Subtlety not a strong point for Russian skater
Russian figure skater Maxim Trankov isn't one for subtlety, clearly. Anyway, it's not what the home crowd wanted.
With the immodest strains of Jesus Christ Superstar fading in the echoes around the Iceberg Skating Palace, he punched both fists in the air, then slid on the ice towards the crowd on both knees, hands aloft, his white piratey shirtsleeves flapping in the breeze.
"Nailed it! Totally nailed it!" said his body language, in the universal language of totally nailing it.
The capacity crowd screamed back "Ra-si-ya, Ra-si-ya", flowers flying onto the rink, flags waving.
Behind him Tatiana Volosozhar, Trankov's partner in the pairs free skate, put both hands over her mouth.
"Oh my God I can't believe how great that routine just was," her pose suggested.
Some experts in the media ranks thought it had been a little ragged, especially compared to their world record-breaking short skate the day before.
But with that score in the bag they hadn't needed perfection, they just needed to avoid polishing the ice with their bottoms (as many other pairs had earlier in the night, as the pressure got to them). Which they did.
A great score wasn't required, just a good one.
Screw that, thought the judges, and awarded this seemingly effortless, soaring performance a huge score that would require a miracle to beat from the last two pairs from China and Germany.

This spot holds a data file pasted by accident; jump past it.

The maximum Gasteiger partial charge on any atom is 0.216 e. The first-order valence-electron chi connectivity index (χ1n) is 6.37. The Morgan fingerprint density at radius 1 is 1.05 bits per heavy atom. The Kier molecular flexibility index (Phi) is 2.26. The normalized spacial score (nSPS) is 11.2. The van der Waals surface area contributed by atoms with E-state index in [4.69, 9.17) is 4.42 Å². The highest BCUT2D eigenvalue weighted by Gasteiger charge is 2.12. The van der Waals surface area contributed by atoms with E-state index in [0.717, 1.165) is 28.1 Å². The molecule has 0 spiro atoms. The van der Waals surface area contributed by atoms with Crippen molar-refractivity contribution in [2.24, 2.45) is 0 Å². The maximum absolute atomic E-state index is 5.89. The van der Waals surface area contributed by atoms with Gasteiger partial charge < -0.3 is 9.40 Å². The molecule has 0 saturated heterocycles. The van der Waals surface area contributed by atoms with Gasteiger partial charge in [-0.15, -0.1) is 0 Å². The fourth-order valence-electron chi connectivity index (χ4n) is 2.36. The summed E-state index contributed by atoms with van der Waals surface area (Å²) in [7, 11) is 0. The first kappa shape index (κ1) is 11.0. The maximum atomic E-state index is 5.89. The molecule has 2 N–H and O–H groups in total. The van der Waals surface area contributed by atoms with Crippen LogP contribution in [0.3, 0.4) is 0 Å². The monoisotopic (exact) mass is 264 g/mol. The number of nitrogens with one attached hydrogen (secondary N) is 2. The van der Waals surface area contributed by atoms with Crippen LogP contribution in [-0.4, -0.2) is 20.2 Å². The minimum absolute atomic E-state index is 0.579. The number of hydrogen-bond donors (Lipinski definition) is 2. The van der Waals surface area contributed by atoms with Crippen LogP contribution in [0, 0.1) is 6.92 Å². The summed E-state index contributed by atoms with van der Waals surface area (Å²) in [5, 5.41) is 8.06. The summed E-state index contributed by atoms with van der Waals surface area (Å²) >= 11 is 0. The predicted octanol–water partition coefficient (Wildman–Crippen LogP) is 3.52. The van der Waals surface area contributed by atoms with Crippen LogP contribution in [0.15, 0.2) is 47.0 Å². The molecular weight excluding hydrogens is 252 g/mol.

In the end both challengers buckled under the pressure. China's Les-Mis-soundtracked routine got off to a bad start and didn't improve fast enough. Then German Robin Szolkowy hit the ice after a triple toeloop, and his parter Aliona Savchenko mucked up the big triple salchow finish.
With Szolkowy on the ice, a murmur went around the stadium as the home crowd knew it was in the bag.
It was Russia gold, Russia silver, and Germany bronze.
Trankov and Volosozhar had become the first figure skaters to grab two gold medals in the same Olympics, after sharing in Russia's team win two days earlier.
Ksenia Stolbova and Fedor Klimov took the silver with a quirky routine that couldn't have been more unlike the winners' in character (to the tune of the Addams Family), but was full of sublime unison and some impressive hanging-upside-down-while skating-along.
After the flower ceremony the Russians embraced on the ice.
They wanted this, especially after the country's shame in failing to take home any pairs medal in 2010.
Sydney Morning Herald